In his speech, Funes placed Cuba’s agricultural problems within a world context. Developing countries around the world are facing food crises. Oil prices are up, partly due to the U.S. war in Iraq, he said. Global warming and water shortages are affecting farming everywhere. Capitalist countries are “converting agricultural land to develop biofuels, which is a big mistake.”
The Cuban government has decided not to convert sugar cane or other crops into ethanol, despite the potentially lucrative market, because of the disastrous environmental impact. “Industrial farming is the world model and also wastes a lot of energy, which the world can ill afford to lose,” said Funes. “By contrast Cuba is developing an alternative model of organic self-sufficiency.”
It’s not easy for any country to feed itself, let alone an island with limited resources and a hostile neighbor. Beginning in the early 1960s, the United States did everything possible to prevent Cuba from trading with Latin America and Western Europe. It even introduced biological warfare agents in an effort to destroy certain crops.
Cuban leaders turned to the Eastern Bloc and copied the Soviet agriculture model in which small farms were almost eliminated in favor of large, state operations, where a single crop was grown with heavy use of chemicals. Those policies contributed to the ecological devastation of parts of the USSR.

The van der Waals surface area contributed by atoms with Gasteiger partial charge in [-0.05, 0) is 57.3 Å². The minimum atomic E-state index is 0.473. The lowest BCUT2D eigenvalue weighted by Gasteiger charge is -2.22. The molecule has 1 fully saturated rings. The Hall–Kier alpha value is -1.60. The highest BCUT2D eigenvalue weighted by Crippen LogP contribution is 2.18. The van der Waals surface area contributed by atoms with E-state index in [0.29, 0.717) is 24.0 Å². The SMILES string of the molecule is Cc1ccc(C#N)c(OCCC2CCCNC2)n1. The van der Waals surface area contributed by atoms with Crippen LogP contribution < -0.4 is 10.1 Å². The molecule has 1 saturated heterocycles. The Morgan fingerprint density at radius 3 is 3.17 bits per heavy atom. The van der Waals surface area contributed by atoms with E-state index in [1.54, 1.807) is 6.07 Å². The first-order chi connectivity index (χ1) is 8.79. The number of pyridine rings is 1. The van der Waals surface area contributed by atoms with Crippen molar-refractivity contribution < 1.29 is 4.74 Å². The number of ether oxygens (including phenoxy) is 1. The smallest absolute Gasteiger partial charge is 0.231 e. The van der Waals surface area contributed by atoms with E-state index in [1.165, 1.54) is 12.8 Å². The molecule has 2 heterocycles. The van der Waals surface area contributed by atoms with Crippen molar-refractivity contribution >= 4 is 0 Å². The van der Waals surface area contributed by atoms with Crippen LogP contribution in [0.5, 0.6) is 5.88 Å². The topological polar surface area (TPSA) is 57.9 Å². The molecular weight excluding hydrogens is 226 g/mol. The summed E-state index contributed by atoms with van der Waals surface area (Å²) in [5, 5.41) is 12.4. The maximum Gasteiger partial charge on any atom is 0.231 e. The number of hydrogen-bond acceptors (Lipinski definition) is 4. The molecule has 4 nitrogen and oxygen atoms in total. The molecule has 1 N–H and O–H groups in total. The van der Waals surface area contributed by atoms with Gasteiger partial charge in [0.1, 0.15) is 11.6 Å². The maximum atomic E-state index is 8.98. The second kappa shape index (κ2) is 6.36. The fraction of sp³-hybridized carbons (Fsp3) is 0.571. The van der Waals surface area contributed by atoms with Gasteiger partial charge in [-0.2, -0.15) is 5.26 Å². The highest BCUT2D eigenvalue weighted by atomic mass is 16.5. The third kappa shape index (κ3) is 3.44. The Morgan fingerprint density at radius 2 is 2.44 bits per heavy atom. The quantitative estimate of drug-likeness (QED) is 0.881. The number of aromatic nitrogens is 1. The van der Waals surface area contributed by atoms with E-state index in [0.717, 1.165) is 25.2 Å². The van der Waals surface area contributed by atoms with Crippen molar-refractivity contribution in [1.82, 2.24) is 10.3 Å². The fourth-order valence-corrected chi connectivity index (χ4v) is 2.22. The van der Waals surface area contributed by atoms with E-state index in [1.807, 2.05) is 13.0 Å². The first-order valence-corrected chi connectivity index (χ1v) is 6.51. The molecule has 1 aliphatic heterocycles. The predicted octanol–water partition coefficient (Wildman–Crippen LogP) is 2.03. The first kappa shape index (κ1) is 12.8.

As the Soviet Union declined economically and stopped the subsidized trade, Cuba’s agriculture collapsed. Between 1989 and 1998, Cuban beef production dropped by nearly 50 percent because of the unsuitability of the cattle, the lack of feed grain, and the heavy use of bulls as draft animals. Daily caloric intake for the average Cuban dropped from 3,100 calories in the late 1980s to between 1,800 and 2,100 calories in 1993.
Out of necessity, Cuba began intense, nationwide organic farming in 1993. In the first few years, pests and disease caused horrific damage. Cuba’s vegetable production fell 34 percent from 1989 to 1994. But Cuba’s farmers kept trying. When the soil was properly prepared over time, and the crops were planted using pest-resistant methods, production came back. By late 1999, organic production in vegetables and tubers had returned to pre-1989 levels. By 2005, Cubans were back to eating an average of 3300 calories per day.